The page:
“John Martin: Apocalypse” at Tate Britain.

To say that the art of John Martin divided nineteenth-century critical opinion would be something of an understatement. The eminent Victorian, Edward Bulwer Lytton – the man who coined the phrase “the pen is mightier than the sword” – declared Martin to be “the greatest, the most lofty, the most original genius of the age”. But Samuel Taylor Coleridge thought he was “a poor creature” who “looked at Nature through bits of stained glass, and was never satisfied with any appearance that was not prodigious”; and John Ruskin proclaimed that “Martin’s works are merely a common manufacture, as much makeable to order as a tea-tray or a coal scuttle.”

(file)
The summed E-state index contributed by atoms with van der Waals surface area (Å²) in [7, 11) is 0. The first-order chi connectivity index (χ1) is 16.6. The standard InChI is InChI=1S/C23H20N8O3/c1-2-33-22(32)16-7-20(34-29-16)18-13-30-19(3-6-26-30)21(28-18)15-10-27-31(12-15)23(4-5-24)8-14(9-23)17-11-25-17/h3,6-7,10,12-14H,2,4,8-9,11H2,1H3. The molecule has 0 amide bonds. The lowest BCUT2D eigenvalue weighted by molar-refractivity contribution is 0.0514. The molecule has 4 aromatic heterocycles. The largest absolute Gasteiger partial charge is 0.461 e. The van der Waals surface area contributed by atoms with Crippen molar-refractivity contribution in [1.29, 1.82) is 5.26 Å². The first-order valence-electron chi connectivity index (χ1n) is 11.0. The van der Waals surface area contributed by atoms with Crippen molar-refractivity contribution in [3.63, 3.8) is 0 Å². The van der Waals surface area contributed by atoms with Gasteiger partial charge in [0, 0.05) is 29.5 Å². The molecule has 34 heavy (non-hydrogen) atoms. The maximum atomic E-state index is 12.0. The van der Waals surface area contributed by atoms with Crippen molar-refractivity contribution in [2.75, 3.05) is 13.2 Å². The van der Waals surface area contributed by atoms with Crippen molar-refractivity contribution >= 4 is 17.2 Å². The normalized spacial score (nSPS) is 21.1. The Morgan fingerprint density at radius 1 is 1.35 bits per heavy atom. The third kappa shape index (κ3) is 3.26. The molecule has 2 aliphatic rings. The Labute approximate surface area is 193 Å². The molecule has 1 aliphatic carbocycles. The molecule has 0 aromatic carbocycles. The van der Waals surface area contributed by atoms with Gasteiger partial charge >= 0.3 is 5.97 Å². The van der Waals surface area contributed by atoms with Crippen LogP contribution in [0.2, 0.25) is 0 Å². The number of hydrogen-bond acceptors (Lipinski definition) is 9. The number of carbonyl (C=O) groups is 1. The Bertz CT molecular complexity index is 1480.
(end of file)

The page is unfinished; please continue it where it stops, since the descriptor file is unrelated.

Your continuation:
“John Martin: Apocalypse”, at Tate Britain, the most extensive exhibition of the painter’s work since his death in 1854, is an opportunity to see what all the fuss was about. On this evidence, his genius is open to question but he was certainly a thunderously entertaining painter of death, destruction and doom. Martin was born in 1789, the bloodstained year of the French Revolution, and he burst on to the British art scene in the second decade of the nineteenth century with a series of nightmarishly apocalyptic, attention-grabbing melodramas inspired by the stories of the Old Testament. Panoramic in scale, lurid in palette and subject matter, Joshua Commanding the Sun to Stand Still upon Gibeon was the picture that made his reputation. Beneath a tempestuous sky, swirling with storm and hurricane, the army of the heathen Amorites seethes like a swarm of ants about to be exterminated. The Israelite leader Joshua stands on a jaggedly upthrust rock – the first of many such violently shaped peaks and crags to be found in the agitated geology of Martin’s imagination – surveying the scene with triumphant complacency....

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